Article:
reasons provided for withdrawing,” he wrote.
Moreover, further battles over police powers and civil liberties
may lie ahead: Cumoletti states that “the need to provide
law enforcement investigators with improved access to information
and data sources that are legally available to them remains
more critical today than ever before,” and assures Tunnell
that “the New York State Police remain receptive to exploring
other efforts to improve law enforcement information sharing
and to improve the overall capabilities of law enforcement
in our nation.”
Downtown in Turnaround
$12.5 million plan to build a 14-screen cinema in downtown
Schenectady [“Recharging the Electric City,” Jan. 22] is dead.
On Friday, developer Joseph Tesiero announced that he had
ended negotiations with the Schenectady Metroplex Development
Authority, and would no longer be involved with the Diamond
A combination of factors doomed the cinema. There were cost
increases related to construction problems with the site;
new Metroplex chairman Ray Gillen indicated he doubted the
commercial viability of the cinema; and M&T Bank reduced
by $1 million the amount of financing it was were providing.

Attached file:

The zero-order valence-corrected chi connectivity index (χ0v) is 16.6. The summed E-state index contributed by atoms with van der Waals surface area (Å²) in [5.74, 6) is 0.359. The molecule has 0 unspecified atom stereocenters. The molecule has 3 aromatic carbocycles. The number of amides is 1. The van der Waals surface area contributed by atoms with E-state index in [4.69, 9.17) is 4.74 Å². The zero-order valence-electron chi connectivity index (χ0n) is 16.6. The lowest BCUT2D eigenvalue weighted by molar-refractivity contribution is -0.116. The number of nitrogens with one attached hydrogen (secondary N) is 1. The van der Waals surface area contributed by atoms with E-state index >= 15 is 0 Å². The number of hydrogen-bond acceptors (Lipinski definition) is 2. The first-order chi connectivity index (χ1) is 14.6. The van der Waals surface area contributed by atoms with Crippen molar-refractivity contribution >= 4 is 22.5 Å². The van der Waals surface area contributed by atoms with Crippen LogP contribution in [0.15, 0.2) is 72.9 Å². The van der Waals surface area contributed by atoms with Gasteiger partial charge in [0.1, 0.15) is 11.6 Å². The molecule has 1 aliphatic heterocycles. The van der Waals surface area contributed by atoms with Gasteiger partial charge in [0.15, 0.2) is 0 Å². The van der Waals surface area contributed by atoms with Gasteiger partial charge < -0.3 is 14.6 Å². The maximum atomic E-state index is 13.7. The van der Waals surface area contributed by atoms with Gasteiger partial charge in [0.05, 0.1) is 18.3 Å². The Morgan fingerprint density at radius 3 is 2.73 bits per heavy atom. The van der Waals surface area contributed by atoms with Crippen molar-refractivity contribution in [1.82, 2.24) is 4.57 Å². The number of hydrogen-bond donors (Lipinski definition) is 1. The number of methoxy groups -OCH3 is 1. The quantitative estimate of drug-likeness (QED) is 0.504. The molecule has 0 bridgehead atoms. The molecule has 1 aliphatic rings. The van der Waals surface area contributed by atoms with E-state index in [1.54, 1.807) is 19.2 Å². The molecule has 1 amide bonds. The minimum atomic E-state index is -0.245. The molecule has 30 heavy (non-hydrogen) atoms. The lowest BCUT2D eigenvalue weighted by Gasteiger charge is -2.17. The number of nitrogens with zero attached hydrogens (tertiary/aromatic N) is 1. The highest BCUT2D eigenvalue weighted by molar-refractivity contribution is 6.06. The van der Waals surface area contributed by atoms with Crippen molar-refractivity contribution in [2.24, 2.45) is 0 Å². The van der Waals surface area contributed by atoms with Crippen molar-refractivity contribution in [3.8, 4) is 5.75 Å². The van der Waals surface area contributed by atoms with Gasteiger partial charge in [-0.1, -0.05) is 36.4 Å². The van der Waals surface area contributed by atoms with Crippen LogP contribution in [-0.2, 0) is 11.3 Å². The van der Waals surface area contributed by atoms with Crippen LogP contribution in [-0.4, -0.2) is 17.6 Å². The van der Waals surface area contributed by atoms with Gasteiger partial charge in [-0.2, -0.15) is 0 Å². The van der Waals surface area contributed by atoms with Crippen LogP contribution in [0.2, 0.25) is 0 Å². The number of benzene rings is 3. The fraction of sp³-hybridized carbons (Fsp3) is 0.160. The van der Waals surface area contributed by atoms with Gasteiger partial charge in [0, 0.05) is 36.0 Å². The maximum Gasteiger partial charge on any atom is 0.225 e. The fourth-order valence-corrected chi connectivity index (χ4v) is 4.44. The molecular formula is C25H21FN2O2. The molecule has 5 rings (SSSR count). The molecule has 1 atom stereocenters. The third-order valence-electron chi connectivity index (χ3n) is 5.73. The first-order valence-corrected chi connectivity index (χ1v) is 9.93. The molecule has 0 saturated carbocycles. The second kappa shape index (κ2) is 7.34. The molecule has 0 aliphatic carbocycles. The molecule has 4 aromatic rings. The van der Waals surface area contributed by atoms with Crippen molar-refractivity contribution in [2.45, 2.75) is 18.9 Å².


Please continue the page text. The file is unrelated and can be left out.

Tesiero told the Albany Times Union that Metroplex—which
was already contributing more than $5 million to the project—was
unwilling to make up for M&T’s reduced contribution.
Now, Metroplex will looking for someone else to build on the
newly vacant lot. “We’ll be looking at different alternative
uses for that site,” explained Metroplex executive director
Gillen said to the Times Union that he was still in
favor of building movie theaters downtown, but with “far fewer
screens” and in a different location. A cinema with fewer
screens, however, would go against long-term trends in the
exhibition business: The only multiplexes in the Capital Region
with fewer than eight screens are Sony’s Rotterdam Square
6, which recently announced it is exploring plans to renovate
the theaters, and the now-closed Madison Theatre in Albany.
Not everyone is sorry to see the Diamond Cinema plan collapse,
however. Joe De Lorenzo, owner of Scooter’s Sports Café on
State Street, said “this is one of the best pieces of news
Schenectady’s had in a long time.” De Lorenzo was unconvinced
that the theaters would have drawn people downtown, and doesn’t
think that it would have helped his business at all. He is
in favor of retail development, or an idea recently floated
by State Supreme Court Justice Vito Caruso: using the location
for a new county courthouse.
Whatever the ultimate project turns out to be, Lahut said,
the site will be “prepared and available for use by the end